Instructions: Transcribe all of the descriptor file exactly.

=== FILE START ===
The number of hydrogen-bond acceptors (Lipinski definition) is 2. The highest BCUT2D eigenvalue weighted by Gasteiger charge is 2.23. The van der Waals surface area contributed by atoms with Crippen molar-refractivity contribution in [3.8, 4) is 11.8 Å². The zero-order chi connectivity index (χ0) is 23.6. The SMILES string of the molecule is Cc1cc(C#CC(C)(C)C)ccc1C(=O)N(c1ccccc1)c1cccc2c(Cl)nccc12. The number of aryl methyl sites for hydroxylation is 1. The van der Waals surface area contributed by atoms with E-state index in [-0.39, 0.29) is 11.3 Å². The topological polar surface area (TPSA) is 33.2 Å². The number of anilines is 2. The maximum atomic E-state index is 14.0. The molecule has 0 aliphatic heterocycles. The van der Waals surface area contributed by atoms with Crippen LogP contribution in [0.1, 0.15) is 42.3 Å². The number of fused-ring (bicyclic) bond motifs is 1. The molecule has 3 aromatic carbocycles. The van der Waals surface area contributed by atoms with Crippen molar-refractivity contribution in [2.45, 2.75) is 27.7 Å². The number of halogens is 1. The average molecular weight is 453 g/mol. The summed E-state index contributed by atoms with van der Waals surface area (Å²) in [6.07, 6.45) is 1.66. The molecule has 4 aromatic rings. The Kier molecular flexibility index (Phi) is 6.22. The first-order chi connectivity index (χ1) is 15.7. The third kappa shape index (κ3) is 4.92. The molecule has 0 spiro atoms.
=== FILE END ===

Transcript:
The number of hydrogen-bond acceptors (Lipinski definition) is 2. The highest BCUT2D eigenvalue weighted by Gasteiger charge is 2.23. The van der Waals surface area contributed by atoms with Crippen molar-refractivity contribution in [3.8, 4) is 11.8 Å². The zero-order chi connectivity index (χ0) is 23.6. The SMILES string of the molecule is Cc1cc(C#CC(C)(C)C)ccc1C(=O)N(c1ccccc1)c1cccc2c(Cl)nccc12. The number of aryl methyl sites for hydroxylation is 1. The van der Waals surface area contributed by atoms with E-state index in [-0.39, 0.29) is 11.3 Å². The topological polar surface area (TPSA) is 33.2 Å². The number of anilines is 2. The maximum atomic E-state index is 14.0. The molecule has 0 aliphatic heterocycles. The van der Waals surface area contributed by atoms with Crippen LogP contribution in [0.1, 0.15) is 42.3 Å². The number of fused-ring (bicyclic) bond motifs is 1. The molecule has 3 aromatic carbocycles. The van der Waals surface area contributed by atoms with Crippen molar-refractivity contribution in [2.45, 2.75) is 27.7 Å². The number of halogens is 1. The average molecular weight is 453 g/mol. The summed E-state index contributed by atoms with van der Waals surface area (Å²) in [6.07, 6.45) is 1.66. The molecule has 4 aromatic rings. The Kier molecular flexibility index (Phi) is 6.22. The first-order chi connectivity index (χ1) is 15.7. The third kappa shape index (κ3) is 4.92. The molecule has 0 spiro atoms.